Your app contains a custom jump list. There are several issues and caveats to aware of when using jump lists.
Your app's architecture does not match the OS. Jump lists currently do not function correctly if the app and OS architectures do not match (e.g., an x86 app running on x64 Windows). At this time, there is no workaround other than to recompile your app to the matching architecture.
Your app creates jump list entries and calls ICustomDestinationList::SetAppID or SetCurrentProcessExplicitAppUserModelID. Do not programmatically set your AppID in code. Doing so will cause your jump list entries to not appear. If your app needs a custom Id, specify it using the manifest file. Refer to Manually convert your app to UWP using the Desktop Bridge for instructions. The AppID for your application is specified in the YOUR_PRAID_HERE section.
Your app adds a jump list shell link that references an executable in your package. You cannot directly launch executables in your package from a jump list (with the exception of the absolute path of an app’s own .exe). Instead, register an app execution alias (which allows your converted app to start via a keyword as though it were on the PATH) and set the link target path to the alias instead. For details on how to use the appExecutionAlias extension, see Desktop Bridge app extensions. Note that if you require assets of the link in jump list to match the original .exe, you will need to set assets such as the icon using SetIconLocation and the display name with PKEY_Title like you would for other custom entries.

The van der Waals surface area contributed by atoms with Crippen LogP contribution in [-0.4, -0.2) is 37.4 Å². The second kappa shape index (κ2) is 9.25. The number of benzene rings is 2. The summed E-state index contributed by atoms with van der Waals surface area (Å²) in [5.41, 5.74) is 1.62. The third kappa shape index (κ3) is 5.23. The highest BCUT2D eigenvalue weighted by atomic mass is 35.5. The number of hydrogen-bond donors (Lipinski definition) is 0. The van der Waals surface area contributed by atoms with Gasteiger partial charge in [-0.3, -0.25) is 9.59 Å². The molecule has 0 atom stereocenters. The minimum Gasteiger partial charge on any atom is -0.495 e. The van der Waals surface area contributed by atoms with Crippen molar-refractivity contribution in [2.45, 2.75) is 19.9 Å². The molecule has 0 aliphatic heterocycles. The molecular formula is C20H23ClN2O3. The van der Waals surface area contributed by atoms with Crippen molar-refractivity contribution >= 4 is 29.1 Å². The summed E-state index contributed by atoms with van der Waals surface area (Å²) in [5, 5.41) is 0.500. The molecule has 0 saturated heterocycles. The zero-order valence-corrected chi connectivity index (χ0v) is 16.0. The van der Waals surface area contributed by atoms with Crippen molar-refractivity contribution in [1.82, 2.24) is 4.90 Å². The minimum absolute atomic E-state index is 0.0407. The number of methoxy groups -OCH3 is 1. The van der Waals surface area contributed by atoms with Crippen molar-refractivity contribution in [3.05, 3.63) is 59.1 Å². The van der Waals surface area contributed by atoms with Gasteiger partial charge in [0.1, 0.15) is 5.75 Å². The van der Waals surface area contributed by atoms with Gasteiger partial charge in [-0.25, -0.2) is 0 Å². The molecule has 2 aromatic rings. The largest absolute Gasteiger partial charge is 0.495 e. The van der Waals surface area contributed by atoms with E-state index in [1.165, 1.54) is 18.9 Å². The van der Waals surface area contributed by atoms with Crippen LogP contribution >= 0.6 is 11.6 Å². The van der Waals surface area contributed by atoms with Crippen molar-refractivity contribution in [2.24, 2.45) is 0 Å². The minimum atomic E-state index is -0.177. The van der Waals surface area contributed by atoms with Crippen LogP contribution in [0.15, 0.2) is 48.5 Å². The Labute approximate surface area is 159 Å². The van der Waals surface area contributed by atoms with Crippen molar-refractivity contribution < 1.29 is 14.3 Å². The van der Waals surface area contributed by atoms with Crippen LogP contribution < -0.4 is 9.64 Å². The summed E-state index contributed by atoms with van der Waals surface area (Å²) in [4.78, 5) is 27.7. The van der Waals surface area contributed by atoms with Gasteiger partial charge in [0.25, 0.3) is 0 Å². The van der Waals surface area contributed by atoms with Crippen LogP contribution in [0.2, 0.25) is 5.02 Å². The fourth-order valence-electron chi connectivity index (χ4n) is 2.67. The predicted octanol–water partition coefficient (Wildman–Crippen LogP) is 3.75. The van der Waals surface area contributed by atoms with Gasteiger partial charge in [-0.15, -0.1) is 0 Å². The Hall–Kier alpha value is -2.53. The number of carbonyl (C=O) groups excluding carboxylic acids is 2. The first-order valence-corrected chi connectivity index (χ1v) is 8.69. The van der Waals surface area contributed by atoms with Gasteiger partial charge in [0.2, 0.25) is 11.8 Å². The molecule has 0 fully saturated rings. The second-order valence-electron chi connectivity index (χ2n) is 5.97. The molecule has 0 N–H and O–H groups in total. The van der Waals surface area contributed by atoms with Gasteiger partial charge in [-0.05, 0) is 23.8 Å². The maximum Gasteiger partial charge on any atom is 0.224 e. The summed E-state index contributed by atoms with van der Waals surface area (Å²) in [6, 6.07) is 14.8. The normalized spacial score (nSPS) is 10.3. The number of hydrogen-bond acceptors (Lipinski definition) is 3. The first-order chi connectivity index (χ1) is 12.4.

Your app adds a jump list entries that references assets in the app's package by absolute paths. The installation path of an app may change when its packages are updated, changing the location of assets (such as icons, documents, executable, and so on). If jump list entries reference such assets by absolute paths, then the app should refresh its jump list periodically (such as on app launch) to ensure paths resolve correctly. Alternatively, use the UWP Windows.UI.StartScreen.JumpList APIs instead, which allow you to reference string and image assets using the package-relative ms-resource URI scheme (which is also language, DPI, and high contrast aware).